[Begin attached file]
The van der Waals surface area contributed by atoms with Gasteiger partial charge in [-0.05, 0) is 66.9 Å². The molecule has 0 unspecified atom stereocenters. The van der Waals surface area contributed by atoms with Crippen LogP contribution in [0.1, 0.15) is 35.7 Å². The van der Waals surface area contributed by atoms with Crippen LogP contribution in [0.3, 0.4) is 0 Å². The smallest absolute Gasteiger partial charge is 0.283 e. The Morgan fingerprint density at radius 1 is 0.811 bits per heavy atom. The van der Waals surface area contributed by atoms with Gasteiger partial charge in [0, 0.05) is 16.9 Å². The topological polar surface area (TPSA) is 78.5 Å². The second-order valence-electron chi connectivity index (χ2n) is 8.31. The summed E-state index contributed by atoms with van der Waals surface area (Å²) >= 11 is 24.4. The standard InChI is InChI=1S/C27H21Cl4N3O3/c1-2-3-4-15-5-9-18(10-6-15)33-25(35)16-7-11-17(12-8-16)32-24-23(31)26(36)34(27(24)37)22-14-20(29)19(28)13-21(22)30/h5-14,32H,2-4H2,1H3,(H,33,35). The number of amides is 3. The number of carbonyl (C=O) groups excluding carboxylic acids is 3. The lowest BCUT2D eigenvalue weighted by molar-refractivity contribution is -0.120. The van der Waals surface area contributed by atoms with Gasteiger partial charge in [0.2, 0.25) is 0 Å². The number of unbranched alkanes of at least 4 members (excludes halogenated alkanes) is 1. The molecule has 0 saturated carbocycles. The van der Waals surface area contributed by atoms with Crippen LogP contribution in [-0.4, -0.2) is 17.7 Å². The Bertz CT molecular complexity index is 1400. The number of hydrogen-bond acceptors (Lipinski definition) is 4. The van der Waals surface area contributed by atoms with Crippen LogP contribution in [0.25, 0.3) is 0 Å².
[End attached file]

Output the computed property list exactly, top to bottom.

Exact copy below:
The van der Waals surface area contributed by atoms with Gasteiger partial charge in [-0.05, 0) is 66.9 Å². The molecule has 0 unspecified atom stereocenters. The van der Waals surface area contributed by atoms with Crippen LogP contribution in [0.1, 0.15) is 35.7 Å². The van der Waals surface area contributed by atoms with Crippen LogP contribution in [0.3, 0.4) is 0 Å². The smallest absolute Gasteiger partial charge is 0.283 e. The Morgan fingerprint density at radius 1 is 0.811 bits per heavy atom. The van der Waals surface area contributed by atoms with Gasteiger partial charge in [0, 0.05) is 16.9 Å². The topological polar surface area (TPSA) is 78.5 Å². The second-order valence-electron chi connectivity index (χ2n) is 8.31. The summed E-state index contributed by atoms with van der Waals surface area (Å²) >= 11 is 24.4. The standard InChI is InChI=1S/C27H21Cl4N3O3/c1-2-3-4-15-5-9-18(10-6-15)33-25(35)16-7-11-17(12-8-16)32-24-23(31)26(36)34(27(24)37)22-14-20(29)19(28)13-21(22)30/h5-14,32H,2-4H2,1H3,(H,33,35). The number of amides is 3. The number of carbonyl (C=O) groups excluding carboxylic acids is 3. The lowest BCUT2D eigenvalue weighted by molar-refractivity contribution is -0.120. The van der Waals surface area contributed by atoms with Gasteiger partial charge in [0.2, 0.25) is 0 Å². The number of unbranched alkanes of at least 4 members (excludes halogenated alkanes) is 1. The molecule has 0 saturated carbocycles. The van der Waals surface area contributed by atoms with Crippen LogP contribution in [-0.4, -0.2) is 17.7 Å². The Bertz CT molecular complexity index is 1400. The number of hydrogen-bond acceptors (Lipinski definition) is 4. The van der Waals surface area contributed by atoms with Crippen LogP contribution in [0.25, 0.3) is 0 Å².